Podcasts, children's literature, & schools
- July 16, 2007 @ 7:54amrduvall says:Hi,
I'm a school librarian.
Here's the situation:
I want to read a book outloud and podcast it--to supplement my students' summer reading.
[It its the 4th grade assigned summer reading. Some students will have difficulty reading it themselves. I thought it would be helpful to have an audio version for them to listen to/read along with.]
The school library owns the book.
There is no AudioBook available for the title.
I would read the whole book--and post it on our library's blog, as a podcast.
I'm trying to figure out if there's any way this could be fair use.
I've gone over the 4 point test--(your worksheet is great, by the way.)--It seems like this (a podcast of my reading the whole book) wouldn't be protected under fair use.
But am I missing anything?
Is there any way it might be?
Would it be any different if one or two chapters were posted at a time, and then removed after a limited time?
How reading a book outloud online, as a librarian, different from reading a book in storytime under a library roof? [potential audience size, I suppose & degree of access--but tell me more, please.]
- July 16, 2007 @ 6:21pmAFry says:Could it be argued that this is fair use? Yes.
Should it be? Let's save that for later.
1. Educational. For.
2. I'm assuming creative. Against.
3. 100%. Against.
Does 1 trump 2+3? In this situation, I think that's a tough sell.
So, 4 is the key.
Let's assume the audience is limited to the intended audience.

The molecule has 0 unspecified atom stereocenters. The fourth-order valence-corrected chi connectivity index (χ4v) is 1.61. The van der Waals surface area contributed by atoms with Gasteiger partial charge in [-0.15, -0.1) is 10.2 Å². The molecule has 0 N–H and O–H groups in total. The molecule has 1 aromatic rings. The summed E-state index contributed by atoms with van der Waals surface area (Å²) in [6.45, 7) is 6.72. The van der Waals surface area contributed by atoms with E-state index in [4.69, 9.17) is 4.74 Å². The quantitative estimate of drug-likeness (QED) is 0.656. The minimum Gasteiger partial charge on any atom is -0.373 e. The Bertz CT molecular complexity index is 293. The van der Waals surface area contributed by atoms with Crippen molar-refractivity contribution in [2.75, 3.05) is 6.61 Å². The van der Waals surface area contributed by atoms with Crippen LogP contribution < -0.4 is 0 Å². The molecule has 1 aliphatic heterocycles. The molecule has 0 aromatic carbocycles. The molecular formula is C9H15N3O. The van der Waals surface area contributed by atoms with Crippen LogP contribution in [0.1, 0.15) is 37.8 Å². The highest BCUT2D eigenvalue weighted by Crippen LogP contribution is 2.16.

How are these kids going to read the book? Are they going to sequentially check it out from the library? Are they expected to buy it?
Best case scenario. All the kids buy the book. They can't buy the audio that doesn't exist. They aren't going to buy the print book twice. In this case, there can't possibly be any market effect. In this case, I think 1+4 edges out 2+3. You could also argue that 4 is the critical factor and trumps 2+3 on its own; some people will readily accept that argument, but some won't.
Worst case scenario. No kids buy the book. You could make the same argument as above, but it's a tougher sell. You would have to be able to convincingly argue that enough library copies (including other local library copies) are available to meet the demand. Easy to prove if true, but I suspect it isn't true. You could keep records of all the students who check out the book (hopefully 100%). You could also do a statistical analysis to show that supply is greater than demand. You could also figure out how many copies would be needed to meet demand and buy enough copies to cover that demand.
What about unintended listeners? Some people will say, "It's on the internet, anyway can access it." I don't think that's a good argument. I can bury a gold brick in my backyard. Anyone can dig it up, but who's going to go looking for gold bricks in my backyard? Ask yourself this: can a student from another school who must read this book find your podcast? If not, then it isn't reasonable to assume that any market effect exists beyond your school.
So, should you use this argument?
1. Do you find the argument compelling? If so, is it a slam dunk or slightly better than a coin flip? I wouldn't claim fair use if it's just a coin flip.
2. How strong is your market effect argument? I'd want my argument to be as strong as possible before I'd claim fair use.
I think it's probably better to split up the chapters, but I don't think doing so really affects the fair use argument.
How is this different from storytime? Limited audience. Stronger market effect argument. Kids aren't going to storytime to avoid buying a book.
Hope that helps.
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